By PAT WATSON

My grandmother in Jamaica had a chicken coop in the backyard. Decades on, I still remember the rich taste of the eggs that came from those chickens. In fact, my grandmother’s place in Kingston had a rich, growing food supply. Food bearing trees included breadfruit, avocado, grapefruit, limes, ackee, and mangoes. Space will not permit the whole range. There were all kinds of beans and edible plants and roots as well.

Immigrants to Toronto brought with them some of the same edible gardening culture as practiced in the old country. Summer into fall is the best time for sharing, neighbour-to-neighbour, the abundance that grows quickly. There is just such pleasure in the rich flavour and higher nutritional value of homegrown cucumbers, carrots, lettuce, tomatoes and potatoes for instance.

I mention this because there is a debate going on in Toronto about allowing raising of chickens in backyards.

Many activities that would be healthy and community building are forbidden in this city where hyper-caution is a reflexive response to so much that is just commonsense. Therefore, in typical Toronto Council fashion, a pilot project will be launched. How much do you suppose the environmental assessment study will cost?

There is hardly the need to run a pilot project for a home-based activity that is millennia old. But, if councillors want to create a few positions for backyard health inspectors, then okay.

But, recall the pilot project that was run a few years ago on ‘ethnic’ food carts, which was micro-managed into failure. If City Council starts insisting that coops and other related equipment be bought only from council mandated suppliers, then flags should start going up.

If this goes forward though, anticipate that the city will likely require permits that will cost a fee.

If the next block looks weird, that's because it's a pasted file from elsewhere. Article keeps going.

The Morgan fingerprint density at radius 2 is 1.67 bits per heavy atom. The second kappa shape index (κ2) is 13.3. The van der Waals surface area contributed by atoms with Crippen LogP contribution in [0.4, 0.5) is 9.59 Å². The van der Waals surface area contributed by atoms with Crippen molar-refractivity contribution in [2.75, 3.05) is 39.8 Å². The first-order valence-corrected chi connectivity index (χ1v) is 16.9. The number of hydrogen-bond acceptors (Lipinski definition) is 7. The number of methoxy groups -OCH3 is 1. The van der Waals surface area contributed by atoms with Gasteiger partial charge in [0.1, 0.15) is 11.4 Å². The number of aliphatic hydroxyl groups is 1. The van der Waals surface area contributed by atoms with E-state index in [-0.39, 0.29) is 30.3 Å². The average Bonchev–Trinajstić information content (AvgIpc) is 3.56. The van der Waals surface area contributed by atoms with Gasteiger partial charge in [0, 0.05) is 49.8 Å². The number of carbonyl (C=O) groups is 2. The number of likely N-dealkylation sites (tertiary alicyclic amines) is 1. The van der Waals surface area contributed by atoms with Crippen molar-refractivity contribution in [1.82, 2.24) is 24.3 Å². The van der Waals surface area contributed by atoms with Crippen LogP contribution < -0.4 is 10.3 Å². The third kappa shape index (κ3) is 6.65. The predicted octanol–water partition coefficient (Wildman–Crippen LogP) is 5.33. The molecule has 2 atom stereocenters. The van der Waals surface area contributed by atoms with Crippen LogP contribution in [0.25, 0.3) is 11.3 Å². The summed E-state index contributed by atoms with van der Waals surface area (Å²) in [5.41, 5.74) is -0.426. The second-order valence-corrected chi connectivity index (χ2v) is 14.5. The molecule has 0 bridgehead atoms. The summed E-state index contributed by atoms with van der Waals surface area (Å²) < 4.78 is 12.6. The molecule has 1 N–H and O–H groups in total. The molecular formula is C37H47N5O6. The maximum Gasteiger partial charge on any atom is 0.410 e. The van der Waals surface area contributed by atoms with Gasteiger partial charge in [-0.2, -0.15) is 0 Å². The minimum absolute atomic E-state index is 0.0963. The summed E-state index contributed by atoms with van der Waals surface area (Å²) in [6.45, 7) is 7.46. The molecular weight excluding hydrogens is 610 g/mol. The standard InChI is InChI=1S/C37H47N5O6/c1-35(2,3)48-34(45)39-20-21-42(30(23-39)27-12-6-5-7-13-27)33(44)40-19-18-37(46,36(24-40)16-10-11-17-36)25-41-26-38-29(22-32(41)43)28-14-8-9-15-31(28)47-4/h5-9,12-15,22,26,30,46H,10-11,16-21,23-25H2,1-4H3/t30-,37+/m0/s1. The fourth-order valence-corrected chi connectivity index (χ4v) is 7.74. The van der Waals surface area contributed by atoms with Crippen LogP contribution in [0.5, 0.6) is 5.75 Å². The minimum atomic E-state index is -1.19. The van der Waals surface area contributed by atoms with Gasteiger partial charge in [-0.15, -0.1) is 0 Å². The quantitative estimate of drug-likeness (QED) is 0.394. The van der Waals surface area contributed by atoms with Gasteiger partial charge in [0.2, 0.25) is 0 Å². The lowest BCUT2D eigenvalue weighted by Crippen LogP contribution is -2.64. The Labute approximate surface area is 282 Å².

Aside from political meddling, one concern about raising chickens in backyards in Toronto has to do with land ownership. The scramble to purchase residential real estate and the forbidding price tags attached to houses with land space would mean the possibility for eating fresh, free-range eggs then becomes a class issue.

Imagine that a longtime cultural practice among peasant people could move up the social status ladder and sit next to other markers like owning a Labrador retriever or being able to afford a third or fourth child.

Already, the talk on Council regarding the pilot project is selection of wards where homes have enough backyard space. Ward 5 Etobicoke-Lakeshore would be included since Justin Di Ciano, councilor for that ward, brought forward the motion for the pilot project.

The vote on this pilot project would have taken place by now, but was delayed when the last council meeting before the summer break ended early upon news of the death of Councillor Pam McConnell. Now, the vote won’t take place until this fall, with the pilot project not coming until next spring.

In the meantime, backyard chicken lawbreakers would be well to organize to ensure they have strong advocacy to support backyard freedom.

Let City Hall know all about the benefits of raising chickens and how much they fit into the home gardening ecology. They control bugs in the garden and chicken waste is very good fertilizer enriching the soil for food plants in the home garden. Furthermore, hens are not noisy. And, the closer we are to nature the more respectful we are of it.

With the growing threat of global warming, which is a consequence of human disconnection from our natural environment, that respect is urgently needed.